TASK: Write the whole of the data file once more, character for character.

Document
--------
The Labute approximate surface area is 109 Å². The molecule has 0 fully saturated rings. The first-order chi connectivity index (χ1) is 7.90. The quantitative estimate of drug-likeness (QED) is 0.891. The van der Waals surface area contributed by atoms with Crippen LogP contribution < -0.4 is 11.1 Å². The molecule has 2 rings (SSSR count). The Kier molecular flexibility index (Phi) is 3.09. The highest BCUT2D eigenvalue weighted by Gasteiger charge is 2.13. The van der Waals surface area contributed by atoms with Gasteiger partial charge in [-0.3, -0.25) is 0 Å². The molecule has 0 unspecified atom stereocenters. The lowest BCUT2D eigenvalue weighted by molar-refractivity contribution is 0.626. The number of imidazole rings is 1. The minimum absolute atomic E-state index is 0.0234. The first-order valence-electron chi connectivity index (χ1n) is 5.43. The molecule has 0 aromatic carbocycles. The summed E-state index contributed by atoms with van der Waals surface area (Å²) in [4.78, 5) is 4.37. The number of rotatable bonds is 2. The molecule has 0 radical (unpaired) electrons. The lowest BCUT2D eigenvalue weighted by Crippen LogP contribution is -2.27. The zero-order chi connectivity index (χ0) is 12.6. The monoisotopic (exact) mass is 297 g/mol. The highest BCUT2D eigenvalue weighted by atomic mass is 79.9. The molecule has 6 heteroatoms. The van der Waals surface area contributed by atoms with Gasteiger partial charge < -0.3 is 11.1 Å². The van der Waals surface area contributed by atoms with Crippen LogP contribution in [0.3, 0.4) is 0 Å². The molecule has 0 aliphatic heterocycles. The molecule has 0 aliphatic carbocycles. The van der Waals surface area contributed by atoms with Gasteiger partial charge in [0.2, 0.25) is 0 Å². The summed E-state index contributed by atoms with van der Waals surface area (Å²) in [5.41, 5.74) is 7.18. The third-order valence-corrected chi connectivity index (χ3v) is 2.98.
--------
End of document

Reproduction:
The Labute approximate surface area is 109 Å². The molecule has 0 fully saturated rings. The first-order chi connectivity index (χ1) is 7.90. The quantitative estimate of drug-likeness (QED) is 0.891. The van der Waals surface area contributed by atoms with Crippen LogP contribution < -0.4 is 11.1 Å². The molecule has 2 rings (SSSR count). The Kier molecular flexibility index (Phi) is 3.09. The highest BCUT2D eigenvalue weighted by Gasteiger charge is 2.13. The van der Waals surface area contributed by atoms with Gasteiger partial charge in [-0.3, -0.25) is 0 Å². The molecule has 0 unspecified atom stereocenters. The lowest BCUT2D eigenvalue weighted by molar-refractivity contribution is 0.626. The number of imidazole rings is 1. The minimum absolute atomic E-state index is 0.0234. The first-order valence-electron chi connectivity index (χ1n) is 5.43. The molecule has 0 aromatic carbocycles. The summed E-state index contributed by atoms with van der Waals surface area (Å²) in [4.78, 5) is 4.37. The number of rotatable bonds is 2. The molecule has 0 radical (unpaired) electrons. The lowest BCUT2D eigenvalue weighted by Crippen LogP contribution is -2.27. The zero-order chi connectivity index (χ0) is 12.6. The monoisotopic (exact) mass is 297 g/mol. The highest BCUT2D eigenvalue weighted by atomic mass is 79.9. The molecule has 6 heteroatoms. The van der Waals surface area contributed by atoms with Gasteiger partial charge < -0.3 is 11.1 Å². The van der Waals surface area contributed by atoms with Crippen LogP contribution in [0.3, 0.4) is 0 Å². The molecule has 0 aliphatic heterocycles. The molecule has 0 aliphatic carbocycles. The van der Waals surface area contributed by atoms with Gasteiger partial charge in [0.2, 0.25) is 0 Å². The summed E-state index contributed by atoms with van der Waals surface area (Å²) in [5.41, 5.74) is 7.18. The third-order valence-corrected chi connectivity index (χ3v) is 2.98.